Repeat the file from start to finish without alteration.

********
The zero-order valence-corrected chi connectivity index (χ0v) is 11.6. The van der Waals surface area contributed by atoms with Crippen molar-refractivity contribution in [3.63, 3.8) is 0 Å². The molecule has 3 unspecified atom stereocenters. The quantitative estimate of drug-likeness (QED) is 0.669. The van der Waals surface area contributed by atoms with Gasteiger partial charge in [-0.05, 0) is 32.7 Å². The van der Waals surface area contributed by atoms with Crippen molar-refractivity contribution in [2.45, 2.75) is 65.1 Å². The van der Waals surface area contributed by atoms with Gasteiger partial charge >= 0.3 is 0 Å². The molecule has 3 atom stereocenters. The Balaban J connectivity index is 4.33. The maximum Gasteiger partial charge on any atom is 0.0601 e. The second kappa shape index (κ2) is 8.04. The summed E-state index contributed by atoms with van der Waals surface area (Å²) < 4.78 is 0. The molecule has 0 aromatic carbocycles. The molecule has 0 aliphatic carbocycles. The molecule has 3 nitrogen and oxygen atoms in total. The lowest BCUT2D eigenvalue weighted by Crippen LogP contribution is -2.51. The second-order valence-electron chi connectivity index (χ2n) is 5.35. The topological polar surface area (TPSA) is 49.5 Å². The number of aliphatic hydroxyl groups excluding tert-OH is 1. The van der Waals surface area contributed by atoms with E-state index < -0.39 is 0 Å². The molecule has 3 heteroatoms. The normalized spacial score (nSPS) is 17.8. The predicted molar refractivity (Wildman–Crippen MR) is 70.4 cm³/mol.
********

The zero-order valence-corrected chi connectivity index (χ0v) is 11.6. The van der Waals surface area contributed by atoms with Crippen molar-refractivity contribution in [3.63, 3.8) is 0 Å². The molecule has 3 unspecified atom stereocenters. The quantitative estimate of drug-likeness (QED) is 0.669. The van der Waals surface area contributed by atoms with Gasteiger partial charge in [-0.05, 0) is 32.7 Å². The van der Waals surface area contributed by atoms with Crippen molar-refractivity contribution in [2.45, 2.75) is 65.1 Å². The van der Waals surface area contributed by atoms with Gasteiger partial charge >= 0.3 is 0 Å². The molecule has 3 atom stereocenters. The Balaban J connectivity index is 4.33. The maximum Gasteiger partial charge on any atom is 0.0601 e. The second kappa shape index (κ2) is 8.04. The summed E-state index contributed by atoms with van der Waals surface area (Å²) < 4.78 is 0. The molecule has 0 aromatic carbocycles. The molecule has 0 aliphatic carbocycles. The molecule has 3 nitrogen and oxygen atoms in total. The lowest BCUT2D eigenvalue weighted by Crippen LogP contribution is -2.51. The second-order valence-electron chi connectivity index (χ2n) is 5.35. The topological polar surface area (TPSA) is 49.5 Å². The number of aliphatic hydroxyl groups excluding tert-OH is 1. The van der Waals surface area contributed by atoms with E-state index < -0.39 is 0 Å². The molecule has 3 heteroatoms. The normalized spacial score (nSPS) is 17.8. The predicted molar refractivity (Wildman–Crippen MR) is 70.4 cm³/mol.